These two were absolutely spot on as the besieged and bewildered parents of Dave with his love of bike racing, Italian culture and music. Barrie’s Evelyn, was herself, searching for her place in the changing world for women in the 70’s and Barrie was more then able to express the seeking nature of her character. To her credit Evelyn realized her son was doing the same soul searching. Barrie was at turns funny and deeply intelligent in her portrayal of Evelyn. As great as Barbara Barrie was though, the best, most nuanced and incredible work in this movie is done by Paul Dooley as Ray.
Ray had spent his life as a “cutter” in the quarries of Indiana, cutting and shaping the limestone the area is known for, until he is felled by a heart attack in his late 40’s. Ray was justifiably proud of his blue collar yet artistic career. Now he is trying to take care of his family like the man he is by selling used cars. Ray has stepped out of the only world he knew where he was known for the quality of his work and stepped into a world he doesn’t understand. It’s a world full of sons that listen to opera, wives reading Cosmopolitan magazine and rich punk, cock sucking, college fucktards that know who Nietzsche is and quote Shakespeare but can’t do lick of man’s work to save their worthless lives. These losers can’t even do something as simple as change the oil in their own car, the useless vampires. That philosophy degree is real handy, numb nuts. Unfortunately for Ray, that’s the future and he knows it. The days of taking pride in creating and building things are dwindling and the world of “ideas” and pussy jobs will be the norm.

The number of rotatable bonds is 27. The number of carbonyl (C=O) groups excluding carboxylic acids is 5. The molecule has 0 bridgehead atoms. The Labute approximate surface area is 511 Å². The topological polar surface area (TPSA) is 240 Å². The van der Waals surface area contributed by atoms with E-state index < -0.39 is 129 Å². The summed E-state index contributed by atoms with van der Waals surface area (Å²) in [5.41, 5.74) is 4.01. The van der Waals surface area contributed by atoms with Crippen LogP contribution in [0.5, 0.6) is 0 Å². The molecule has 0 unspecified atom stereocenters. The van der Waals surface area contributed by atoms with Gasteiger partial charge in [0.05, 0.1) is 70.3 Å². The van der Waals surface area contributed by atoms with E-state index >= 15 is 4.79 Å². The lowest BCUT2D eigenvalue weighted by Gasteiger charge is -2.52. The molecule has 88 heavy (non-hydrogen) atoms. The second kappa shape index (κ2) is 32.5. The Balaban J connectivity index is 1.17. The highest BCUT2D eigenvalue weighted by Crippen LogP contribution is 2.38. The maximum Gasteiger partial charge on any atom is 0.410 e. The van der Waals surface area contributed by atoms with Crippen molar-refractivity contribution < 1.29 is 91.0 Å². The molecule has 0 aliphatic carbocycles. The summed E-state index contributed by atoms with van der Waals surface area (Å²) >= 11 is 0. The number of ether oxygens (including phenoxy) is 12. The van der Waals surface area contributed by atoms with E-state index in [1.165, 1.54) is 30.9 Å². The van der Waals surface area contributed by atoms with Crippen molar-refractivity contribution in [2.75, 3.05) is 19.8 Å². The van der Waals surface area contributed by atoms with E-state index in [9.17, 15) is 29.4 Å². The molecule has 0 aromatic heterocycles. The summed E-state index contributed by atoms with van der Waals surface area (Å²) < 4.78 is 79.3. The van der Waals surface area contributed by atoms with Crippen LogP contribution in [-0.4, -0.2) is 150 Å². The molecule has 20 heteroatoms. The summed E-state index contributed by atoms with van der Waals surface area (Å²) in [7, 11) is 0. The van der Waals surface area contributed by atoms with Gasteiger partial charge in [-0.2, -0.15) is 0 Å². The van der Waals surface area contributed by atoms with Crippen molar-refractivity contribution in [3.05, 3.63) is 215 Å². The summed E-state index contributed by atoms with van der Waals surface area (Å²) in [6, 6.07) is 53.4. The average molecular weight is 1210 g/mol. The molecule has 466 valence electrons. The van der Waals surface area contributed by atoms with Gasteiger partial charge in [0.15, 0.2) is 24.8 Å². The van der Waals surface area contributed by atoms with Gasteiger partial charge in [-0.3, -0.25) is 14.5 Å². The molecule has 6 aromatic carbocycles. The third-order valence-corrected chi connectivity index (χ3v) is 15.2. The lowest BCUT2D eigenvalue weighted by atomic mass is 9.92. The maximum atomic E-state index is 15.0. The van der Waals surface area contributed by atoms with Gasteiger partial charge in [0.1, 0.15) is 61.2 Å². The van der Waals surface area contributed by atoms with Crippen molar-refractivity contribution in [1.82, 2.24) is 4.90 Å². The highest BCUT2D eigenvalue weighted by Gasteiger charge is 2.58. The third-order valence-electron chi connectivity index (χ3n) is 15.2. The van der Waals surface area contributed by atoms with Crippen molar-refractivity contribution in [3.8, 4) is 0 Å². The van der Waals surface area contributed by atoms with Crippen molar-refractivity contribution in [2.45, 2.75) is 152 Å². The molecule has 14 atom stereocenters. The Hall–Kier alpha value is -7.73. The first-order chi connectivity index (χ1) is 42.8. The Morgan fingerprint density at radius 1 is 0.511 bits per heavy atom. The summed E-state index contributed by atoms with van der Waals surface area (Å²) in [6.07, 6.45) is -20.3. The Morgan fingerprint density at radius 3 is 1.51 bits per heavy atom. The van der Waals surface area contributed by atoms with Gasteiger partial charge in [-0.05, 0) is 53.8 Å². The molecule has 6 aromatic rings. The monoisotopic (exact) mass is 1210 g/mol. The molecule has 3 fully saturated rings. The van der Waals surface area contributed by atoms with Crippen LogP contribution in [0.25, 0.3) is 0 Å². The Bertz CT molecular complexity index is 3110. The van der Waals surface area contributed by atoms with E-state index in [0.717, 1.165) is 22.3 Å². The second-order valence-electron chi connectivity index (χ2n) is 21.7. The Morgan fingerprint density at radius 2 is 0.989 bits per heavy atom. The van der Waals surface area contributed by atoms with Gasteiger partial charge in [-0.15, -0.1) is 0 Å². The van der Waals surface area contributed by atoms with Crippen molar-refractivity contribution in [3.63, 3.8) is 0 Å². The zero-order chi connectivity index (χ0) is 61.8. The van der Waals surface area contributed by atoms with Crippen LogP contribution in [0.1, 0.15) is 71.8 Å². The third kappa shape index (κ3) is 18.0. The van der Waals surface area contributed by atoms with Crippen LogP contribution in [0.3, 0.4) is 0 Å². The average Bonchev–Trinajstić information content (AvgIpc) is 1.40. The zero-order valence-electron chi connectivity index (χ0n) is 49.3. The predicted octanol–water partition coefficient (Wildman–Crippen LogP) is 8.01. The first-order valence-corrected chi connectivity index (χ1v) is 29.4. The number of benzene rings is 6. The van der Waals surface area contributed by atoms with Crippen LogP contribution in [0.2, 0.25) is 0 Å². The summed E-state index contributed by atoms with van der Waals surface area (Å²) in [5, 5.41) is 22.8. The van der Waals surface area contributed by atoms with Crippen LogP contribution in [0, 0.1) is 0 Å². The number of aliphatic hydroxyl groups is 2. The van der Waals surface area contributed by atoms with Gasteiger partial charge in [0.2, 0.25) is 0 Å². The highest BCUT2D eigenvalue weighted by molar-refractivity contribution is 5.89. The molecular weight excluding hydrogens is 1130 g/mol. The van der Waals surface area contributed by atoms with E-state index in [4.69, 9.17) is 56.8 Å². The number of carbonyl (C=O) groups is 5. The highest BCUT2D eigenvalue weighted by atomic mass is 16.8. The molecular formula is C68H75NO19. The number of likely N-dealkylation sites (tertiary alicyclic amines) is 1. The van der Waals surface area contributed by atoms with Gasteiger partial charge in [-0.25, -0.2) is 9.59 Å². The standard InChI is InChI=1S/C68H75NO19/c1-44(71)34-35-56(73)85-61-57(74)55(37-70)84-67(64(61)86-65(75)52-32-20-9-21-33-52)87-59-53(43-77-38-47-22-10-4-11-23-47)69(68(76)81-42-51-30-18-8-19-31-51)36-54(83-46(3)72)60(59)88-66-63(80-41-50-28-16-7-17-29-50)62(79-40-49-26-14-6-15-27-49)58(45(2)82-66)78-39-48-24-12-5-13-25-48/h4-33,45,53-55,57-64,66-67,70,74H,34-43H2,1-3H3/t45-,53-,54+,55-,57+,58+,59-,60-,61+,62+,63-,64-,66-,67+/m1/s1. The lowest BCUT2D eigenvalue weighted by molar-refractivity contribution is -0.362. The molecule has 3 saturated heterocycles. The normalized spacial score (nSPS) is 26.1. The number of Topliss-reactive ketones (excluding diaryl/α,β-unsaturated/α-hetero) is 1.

The scenes between Dave and Ray are painfully real to watch and reverberate with authenticity you rarely ever encounter in movies. For me personally they hit hard. I never knew the sperm donor that knocked up my nutty ambulatory womb so movies that have strong family dynamics tend to gut punch me with the force of a sledge hammer wielded by a strongman on angel dust. This is what Breaking Away is, an emotional gut punch but in a good way.
Do I recommend Breaking Away? Yes I do, 100 percent. The writing, the acting , the cinematography, the direction, everything is damn near perfect and the most interesting thing about it, the movie was released in July of ’79. That’s right boy’s and girls, Breaking Away was a SUMMER movie and not an Oscar bait Thanksgiving or Christmas film. If only Hollywood still made good movies like this…